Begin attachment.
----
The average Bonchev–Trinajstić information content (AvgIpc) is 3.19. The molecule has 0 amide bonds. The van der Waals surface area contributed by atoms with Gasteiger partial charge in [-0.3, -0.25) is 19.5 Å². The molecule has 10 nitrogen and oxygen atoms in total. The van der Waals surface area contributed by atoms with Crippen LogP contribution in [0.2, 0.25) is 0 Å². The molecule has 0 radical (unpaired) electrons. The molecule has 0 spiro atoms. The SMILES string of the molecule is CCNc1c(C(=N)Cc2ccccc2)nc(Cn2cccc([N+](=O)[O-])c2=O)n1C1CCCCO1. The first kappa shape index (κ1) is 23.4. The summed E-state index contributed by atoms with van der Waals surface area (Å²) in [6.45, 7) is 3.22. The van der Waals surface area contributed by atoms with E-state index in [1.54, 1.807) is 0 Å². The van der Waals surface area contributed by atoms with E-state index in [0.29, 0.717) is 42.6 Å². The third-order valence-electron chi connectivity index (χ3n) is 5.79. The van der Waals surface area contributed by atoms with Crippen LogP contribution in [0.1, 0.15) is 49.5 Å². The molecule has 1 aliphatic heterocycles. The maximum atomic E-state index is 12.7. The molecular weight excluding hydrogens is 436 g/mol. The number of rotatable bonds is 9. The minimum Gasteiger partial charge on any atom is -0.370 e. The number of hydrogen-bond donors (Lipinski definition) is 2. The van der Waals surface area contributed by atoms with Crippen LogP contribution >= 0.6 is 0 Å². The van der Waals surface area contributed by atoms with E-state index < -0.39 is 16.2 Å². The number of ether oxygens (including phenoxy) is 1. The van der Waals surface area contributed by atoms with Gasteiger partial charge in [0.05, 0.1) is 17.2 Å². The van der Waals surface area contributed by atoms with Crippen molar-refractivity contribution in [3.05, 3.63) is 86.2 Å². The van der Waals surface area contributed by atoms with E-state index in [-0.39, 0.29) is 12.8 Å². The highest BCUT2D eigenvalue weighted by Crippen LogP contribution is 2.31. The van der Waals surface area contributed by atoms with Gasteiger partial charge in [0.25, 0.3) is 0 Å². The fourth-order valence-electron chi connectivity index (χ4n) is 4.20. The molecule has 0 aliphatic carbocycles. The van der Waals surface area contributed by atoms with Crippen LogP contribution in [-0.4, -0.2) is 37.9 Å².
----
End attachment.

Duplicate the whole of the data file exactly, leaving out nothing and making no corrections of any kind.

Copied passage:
The average Bonchev–Trinajstić information content (AvgIpc) is 3.19. The molecule has 0 amide bonds. The van der Waals surface area contributed by atoms with Gasteiger partial charge in [-0.3, -0.25) is 19.5 Å². The molecule has 10 nitrogen and oxygen atoms in total. The van der Waals surface area contributed by atoms with Crippen LogP contribution in [0.2, 0.25) is 0 Å². The molecule has 0 radical (unpaired) electrons. The molecule has 0 spiro atoms. The SMILES string of the molecule is CCNc1c(C(=N)Cc2ccccc2)nc(Cn2cccc([N+](=O)[O-])c2=O)n1C1CCCCO1. The first kappa shape index (κ1) is 23.4. The summed E-state index contributed by atoms with van der Waals surface area (Å²) in [6.45, 7) is 3.22. The van der Waals surface area contributed by atoms with E-state index in [1.54, 1.807) is 0 Å². The van der Waals surface area contributed by atoms with E-state index in [0.29, 0.717) is 42.6 Å². The third-order valence-electron chi connectivity index (χ3n) is 5.79. The van der Waals surface area contributed by atoms with Crippen LogP contribution in [0.1, 0.15) is 49.5 Å². The molecule has 1 aliphatic heterocycles. The maximum atomic E-state index is 12.7. The molecular weight excluding hydrogens is 436 g/mol. The number of rotatable bonds is 9. The minimum Gasteiger partial charge on any atom is -0.370 e. The number of hydrogen-bond donors (Lipinski definition) is 2. The van der Waals surface area contributed by atoms with Crippen LogP contribution >= 0.6 is 0 Å². The van der Waals surface area contributed by atoms with E-state index < -0.39 is 16.2 Å². The number of ether oxygens (including phenoxy) is 1. The van der Waals surface area contributed by atoms with Gasteiger partial charge in [0.05, 0.1) is 17.2 Å². The van der Waals surface area contributed by atoms with Crippen molar-refractivity contribution in [3.05, 3.63) is 86.2 Å². The van der Waals surface area contributed by atoms with E-state index in [-0.39, 0.29) is 12.8 Å². The highest BCUT2D eigenvalue weighted by Crippen LogP contribution is 2.31. The van der Waals surface area contributed by atoms with Gasteiger partial charge in [0.25, 0.3) is 0 Å². The fourth-order valence-electron chi connectivity index (χ4n) is 4.20. The molecule has 0 aliphatic carbocycles. The van der Waals surface area contributed by atoms with Crippen LogP contribution in [-0.4, -0.2) is 37.9 Å².